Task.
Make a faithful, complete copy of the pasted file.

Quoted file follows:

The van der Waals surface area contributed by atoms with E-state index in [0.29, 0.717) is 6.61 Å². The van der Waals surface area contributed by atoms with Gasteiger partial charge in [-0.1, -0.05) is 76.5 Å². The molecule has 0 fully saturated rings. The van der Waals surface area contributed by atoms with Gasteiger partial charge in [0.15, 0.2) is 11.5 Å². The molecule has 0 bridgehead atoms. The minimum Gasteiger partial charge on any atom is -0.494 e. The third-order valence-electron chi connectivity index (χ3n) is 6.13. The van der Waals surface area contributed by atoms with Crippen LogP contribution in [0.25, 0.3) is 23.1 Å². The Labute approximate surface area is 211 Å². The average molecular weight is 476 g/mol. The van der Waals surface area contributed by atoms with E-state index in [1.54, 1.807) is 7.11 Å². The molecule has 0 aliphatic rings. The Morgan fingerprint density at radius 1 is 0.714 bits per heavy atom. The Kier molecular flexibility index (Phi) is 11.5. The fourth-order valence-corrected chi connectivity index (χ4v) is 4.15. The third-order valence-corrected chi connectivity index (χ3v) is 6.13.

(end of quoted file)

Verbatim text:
The van der Waals surface area contributed by atoms with E-state index in [0.29, 0.717) is 6.61 Å². The van der Waals surface area contributed by atoms with Gasteiger partial charge in [-0.1, -0.05) is 76.5 Å². The molecule has 0 fully saturated rings. The van der Waals surface area contributed by atoms with Gasteiger partial charge in [0.15, 0.2) is 11.5 Å². The molecule has 0 bridgehead atoms. The minimum Gasteiger partial charge on any atom is -0.494 e. The third-order valence-electron chi connectivity index (χ3n) is 6.13. The van der Waals surface area contributed by atoms with Crippen LogP contribution in [0.25, 0.3) is 23.1 Å². The Labute approximate surface area is 211 Å². The average molecular weight is 476 g/mol. The van der Waals surface area contributed by atoms with E-state index in [1.54, 1.807) is 7.11 Å². The molecule has 0 aliphatic rings. The Morgan fingerprint density at radius 1 is 0.714 bits per heavy atom. The Kier molecular flexibility index (Phi) is 11.5. The fourth-order valence-corrected chi connectivity index (χ4v) is 4.15. The third-order valence-corrected chi connectivity index (χ3v) is 6.13.